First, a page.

IT, biotech, medtech, healthtech early stage companies find a new friendly listing platform in Asia.


The Hong Kong Stock Exchange (HKEX) has recently reformed its listing regime to welcome companies from emerging and innovative sectors. Last Friday, it issued a guidance letter to address the characteristics of internet-related companies, clearing doubts for tech firms that intend to seek listing in the city and making the listing rules better suit the needs of these companies.

“Over the last few years internet technology firms have become dominant players in many industries. The guidance we are publishing today reflects these changes and provides the flexibility these companies need to list whilst still providing the necessary protections for investors,” says David Graham, HKEX’s Head of Listing.

Better suit the tech firms

According to the HKEX’s guidance last Friday, an applicant may be able to list if it demonstrates that it meets certain conditions, even though there is a high degree of reliance on a parent company, connected person, major suppliers, or major customers.

“The business models of these companies, especially Internet-based companies, at the early stage of their development often extensively use the services offered by the businesses of their parent company, or another connected person, to facilitate their own products or services. For example, a new applicant may promote its products or services using the Internet based social network platform of its parent company,” says the HKEX. It lays the ground for such exception.

In addition, waivers may be granted on a case-by-case basis to allow annual caps on continuing connected transactions to be set as a formula instead of a monetary amount.

The HKEX explains that the companies may have a short operating history or be in a growth phase, so historical revenues would not be reliable for estimating future transaction volume.

Waivers may also be granted to allow a higher percentage cap on outstanding share options to be granted, and a longer than 10 year take-up limit for a share incentive scheme, as these companies often retain and incentivise talented persons in order to develop their businesses through the grant of share options.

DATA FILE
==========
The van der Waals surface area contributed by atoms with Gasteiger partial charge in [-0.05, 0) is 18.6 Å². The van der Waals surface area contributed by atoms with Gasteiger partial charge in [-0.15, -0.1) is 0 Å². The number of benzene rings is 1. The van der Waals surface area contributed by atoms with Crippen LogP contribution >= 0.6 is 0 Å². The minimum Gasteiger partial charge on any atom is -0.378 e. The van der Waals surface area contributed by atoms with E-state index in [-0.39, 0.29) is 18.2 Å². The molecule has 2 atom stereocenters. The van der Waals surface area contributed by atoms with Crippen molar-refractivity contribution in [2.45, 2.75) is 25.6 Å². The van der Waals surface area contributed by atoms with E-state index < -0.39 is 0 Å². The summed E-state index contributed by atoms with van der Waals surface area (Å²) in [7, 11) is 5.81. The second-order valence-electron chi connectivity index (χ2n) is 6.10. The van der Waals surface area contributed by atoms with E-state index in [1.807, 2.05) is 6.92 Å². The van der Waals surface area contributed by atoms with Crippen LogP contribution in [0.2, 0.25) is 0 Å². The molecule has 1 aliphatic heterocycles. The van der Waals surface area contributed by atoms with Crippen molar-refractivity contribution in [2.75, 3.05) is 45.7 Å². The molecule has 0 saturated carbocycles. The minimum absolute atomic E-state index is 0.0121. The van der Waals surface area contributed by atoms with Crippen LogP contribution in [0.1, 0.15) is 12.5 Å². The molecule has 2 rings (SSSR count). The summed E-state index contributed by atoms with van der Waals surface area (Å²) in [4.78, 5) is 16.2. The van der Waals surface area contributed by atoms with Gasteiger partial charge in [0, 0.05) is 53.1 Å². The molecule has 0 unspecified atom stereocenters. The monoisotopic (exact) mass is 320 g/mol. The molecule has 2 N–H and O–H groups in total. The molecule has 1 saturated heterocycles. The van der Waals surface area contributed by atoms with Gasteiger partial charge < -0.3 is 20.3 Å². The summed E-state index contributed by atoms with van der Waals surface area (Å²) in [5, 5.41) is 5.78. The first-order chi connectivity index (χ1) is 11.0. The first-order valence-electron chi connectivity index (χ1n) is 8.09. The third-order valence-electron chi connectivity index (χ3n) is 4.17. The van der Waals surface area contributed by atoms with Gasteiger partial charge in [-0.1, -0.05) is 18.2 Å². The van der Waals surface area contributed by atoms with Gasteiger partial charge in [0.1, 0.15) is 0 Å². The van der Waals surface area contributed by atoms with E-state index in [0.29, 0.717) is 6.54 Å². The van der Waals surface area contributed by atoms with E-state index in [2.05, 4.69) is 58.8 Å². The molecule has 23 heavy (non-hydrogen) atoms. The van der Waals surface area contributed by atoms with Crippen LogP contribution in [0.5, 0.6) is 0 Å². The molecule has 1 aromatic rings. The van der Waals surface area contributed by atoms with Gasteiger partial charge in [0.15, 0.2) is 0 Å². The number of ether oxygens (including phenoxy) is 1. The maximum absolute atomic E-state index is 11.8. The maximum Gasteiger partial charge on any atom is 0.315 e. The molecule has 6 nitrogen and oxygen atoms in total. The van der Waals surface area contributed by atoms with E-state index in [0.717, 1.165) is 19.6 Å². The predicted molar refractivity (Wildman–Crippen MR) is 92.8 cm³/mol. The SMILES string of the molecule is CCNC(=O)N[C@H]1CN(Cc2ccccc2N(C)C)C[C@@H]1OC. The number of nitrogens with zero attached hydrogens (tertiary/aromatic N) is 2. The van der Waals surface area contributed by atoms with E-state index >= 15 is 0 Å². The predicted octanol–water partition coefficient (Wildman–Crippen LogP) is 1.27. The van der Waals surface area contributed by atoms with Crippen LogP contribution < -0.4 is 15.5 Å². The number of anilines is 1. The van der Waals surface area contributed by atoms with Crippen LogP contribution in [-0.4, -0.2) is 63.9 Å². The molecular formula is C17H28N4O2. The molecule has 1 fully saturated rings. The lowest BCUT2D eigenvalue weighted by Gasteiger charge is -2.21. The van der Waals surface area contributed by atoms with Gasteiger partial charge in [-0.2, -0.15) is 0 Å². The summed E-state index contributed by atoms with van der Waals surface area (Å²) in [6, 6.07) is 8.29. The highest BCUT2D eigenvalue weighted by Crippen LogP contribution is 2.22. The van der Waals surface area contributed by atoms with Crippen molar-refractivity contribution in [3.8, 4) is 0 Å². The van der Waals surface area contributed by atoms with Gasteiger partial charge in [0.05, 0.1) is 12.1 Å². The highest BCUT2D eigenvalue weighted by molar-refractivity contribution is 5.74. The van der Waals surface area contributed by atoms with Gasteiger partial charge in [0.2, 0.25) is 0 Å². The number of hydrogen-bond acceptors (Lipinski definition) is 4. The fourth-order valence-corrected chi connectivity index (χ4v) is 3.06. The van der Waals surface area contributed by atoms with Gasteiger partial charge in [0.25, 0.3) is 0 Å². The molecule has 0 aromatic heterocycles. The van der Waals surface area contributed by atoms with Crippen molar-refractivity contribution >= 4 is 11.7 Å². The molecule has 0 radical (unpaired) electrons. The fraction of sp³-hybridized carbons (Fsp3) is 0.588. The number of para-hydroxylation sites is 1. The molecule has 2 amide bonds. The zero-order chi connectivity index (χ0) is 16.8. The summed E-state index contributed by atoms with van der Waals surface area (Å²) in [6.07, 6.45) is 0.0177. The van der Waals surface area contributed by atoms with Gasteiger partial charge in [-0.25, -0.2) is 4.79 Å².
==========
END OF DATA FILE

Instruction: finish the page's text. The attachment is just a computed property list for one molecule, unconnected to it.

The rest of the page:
And if the relevant laws and regulations applicable to an applicant are still developing and will not be promulgated soon, disclosure of the associated risks would be sufficient.

An ideal market

As the listing rules get clearer and friendlier, Hong Kong could become an ideal listing market for the tech startups, which are in need of funds to carry out research and development (R&D) activities.

“The new listing rules will give companies access to a wider range of investors via the public financial markets. This could be a Nasdaq equivalent in the East,” says Victor Tong, a partner at Chinese healthcare investor Decheng Capital.

“The creation of a new Hong Kong stock exchange tailored for emerging healthcare companies fosters a stronger startup ecosystem in Hong Kong and Greater China,” he says.

In late April, the HKEX added three new chapters to its Main Board Listing Rules for pre-revenue biotech startups and companies with weighted voting rights structures.

Biotech firms also welcome the latest move of the HKEX, saying it will have a positive impact on the industry.

A “U.S. listing is now no longer the only option. This will bring much greater exposure and funding to qualified biotech companies,” says Danny Yeung, CEO of Hong Kong-based biotech startup Prenetics.

“Typically, biotech companies do require a much longer road to commercialisation and this will certainly pave the road forward for qualified companies,” he adds. “In today’s world, every industry is seeking competitive advantages and competition is fierce. This move by the HKEX could be a first step in relaxing some of the profit requirements required for listing in Hong Kong,” says Mr Yeung.

An innovation hub

Coming along with the HKEX’s reform is Chinese president Xi Jinping’s recent pledge to support Hong Kong to become a global innovation hub. On the back of the central government, the city could attract talent for R&D and access government funding more easily.

And now the HKEX has opened an additional channel for tech startups to raise funds to support their R&D activities, creating an ecosystem to incubate innovation.

Rocky Tuan, the new president of The Chinese University of Hong Kong, says capital is the best catalyst for innovation.

“Allowing pre-revenue biotech startups to raise funds through IPOs in Hong Kong is ‘a real shot in the arm’ for the R&D industry,” says Mr Tuan. He hopes there will be more capital channeled into scientific research.

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